I go to swim in frozen lakes in the midst of Winter and I love it. It makes you feel alive and it feels absolutely great when you've done it. There is a lot of science around Wim Hof's method, the best thing you could do is grab his newly released book "Activate Your Full Human Potential" from 2020 and see for yourself.
There is a lot of evidence that this method can heal serious depression and illness, it certainly was life changing for me. The same goes for cold water exposure in general.
The best you can do is join a local Wim Hof Method Workshop near you, they happen around the world regularly now. Or simply check out this introduction video from Wim himself.
I really hope that in this day and age we are past the stigma that was attached to psychological therapy. In the past it was frowned upon if you admitted you have mental problems.
In this fast pace worlds, but especially in our fast paced jobs where our brain is under overload the majority of our waking hours, it comes as no surprise that we develop mental health problems.
Do I need to mention the bombardment of information we get every day through our Smartphones?
Just know this: The human mind is not used of consuming this insane amount of information on a daily basis, the result for most of us is: we burn out and feel overwhelmed.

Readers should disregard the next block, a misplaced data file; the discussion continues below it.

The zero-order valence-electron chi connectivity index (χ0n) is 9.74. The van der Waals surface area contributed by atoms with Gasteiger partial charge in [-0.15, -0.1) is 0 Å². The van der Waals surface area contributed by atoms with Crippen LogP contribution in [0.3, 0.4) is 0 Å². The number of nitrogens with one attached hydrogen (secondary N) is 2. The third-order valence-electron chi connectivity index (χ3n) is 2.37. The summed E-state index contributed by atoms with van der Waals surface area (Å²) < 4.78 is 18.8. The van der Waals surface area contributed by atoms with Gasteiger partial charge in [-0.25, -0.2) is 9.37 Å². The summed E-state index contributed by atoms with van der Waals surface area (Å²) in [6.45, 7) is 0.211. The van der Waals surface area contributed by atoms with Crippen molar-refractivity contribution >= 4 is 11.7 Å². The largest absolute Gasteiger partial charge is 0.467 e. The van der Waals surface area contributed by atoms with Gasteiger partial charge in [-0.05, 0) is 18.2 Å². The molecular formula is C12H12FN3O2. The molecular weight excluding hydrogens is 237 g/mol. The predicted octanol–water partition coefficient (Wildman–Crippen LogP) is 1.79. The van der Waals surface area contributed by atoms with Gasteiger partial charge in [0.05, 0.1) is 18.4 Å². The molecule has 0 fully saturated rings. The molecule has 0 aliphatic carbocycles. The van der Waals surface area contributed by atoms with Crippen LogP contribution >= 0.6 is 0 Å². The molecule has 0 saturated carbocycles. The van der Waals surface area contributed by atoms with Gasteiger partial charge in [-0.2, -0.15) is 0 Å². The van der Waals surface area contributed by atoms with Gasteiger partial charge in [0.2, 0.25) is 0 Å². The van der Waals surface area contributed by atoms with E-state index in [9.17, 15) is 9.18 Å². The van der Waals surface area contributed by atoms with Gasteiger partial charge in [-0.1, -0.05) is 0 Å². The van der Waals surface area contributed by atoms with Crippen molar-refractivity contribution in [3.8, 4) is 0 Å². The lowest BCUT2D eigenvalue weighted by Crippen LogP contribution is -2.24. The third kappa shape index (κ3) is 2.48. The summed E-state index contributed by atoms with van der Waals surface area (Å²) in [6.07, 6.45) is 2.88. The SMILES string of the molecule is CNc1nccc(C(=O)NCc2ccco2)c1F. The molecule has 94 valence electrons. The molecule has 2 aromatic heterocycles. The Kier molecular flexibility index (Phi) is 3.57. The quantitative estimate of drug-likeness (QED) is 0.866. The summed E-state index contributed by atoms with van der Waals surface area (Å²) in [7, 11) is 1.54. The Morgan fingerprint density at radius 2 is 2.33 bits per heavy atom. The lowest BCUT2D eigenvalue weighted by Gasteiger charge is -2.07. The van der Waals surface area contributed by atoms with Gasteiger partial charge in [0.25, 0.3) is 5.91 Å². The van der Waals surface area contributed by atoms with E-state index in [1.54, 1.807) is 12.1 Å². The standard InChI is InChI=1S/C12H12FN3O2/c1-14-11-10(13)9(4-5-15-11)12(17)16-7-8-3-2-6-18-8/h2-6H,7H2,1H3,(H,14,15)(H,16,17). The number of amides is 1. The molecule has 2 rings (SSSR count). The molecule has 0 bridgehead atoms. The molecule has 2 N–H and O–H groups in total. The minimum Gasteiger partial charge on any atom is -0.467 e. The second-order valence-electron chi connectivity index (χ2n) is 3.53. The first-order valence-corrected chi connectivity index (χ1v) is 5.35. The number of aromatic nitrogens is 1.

Unfortunately this also cultivates mental illness. You may not consciously realize it, but watching other people's seemingly "perfect life" (which is mostly fake by the way) makes you compare your own life, even on a subconscious level, to those people, which is not exactly healthy.
I see taking therapy no different than going to the doctor because you have a cough. You are ill, you go to the doctor. Simple as that.
My recommendation is, find a therapist as soon as you have the feeling something is not right. If you feel sad, tired or a general lack of motivation, it is the time to talk to someone.
The longer you let those negative feelings linger without taking action, the harder you will have it to get back on track.
Referencing Joe Dispenza's book I had mentioned earlier, you can literally conjure up diseases entirely with your own mind. (Gladly you can make them go away again too using the right techniques).
In the best case the therapist will tell you you don't need therapy and recommends you something to do instead. Or you get treated early and will be over it in no time.
If you take away anything from this whole article let it be this: don't be afraid to ask for help.
Journaling is one of those things that could really help you to avoid burnout as a programmer or hacker. It certainly did a great deal for me.
Let's just say, the year 2020 hasn't been the best for me and leave it at that. In one of the darkest moments, I picked up journaling. I remember reading about it in one of the numerous self-help books I have read throughout the years.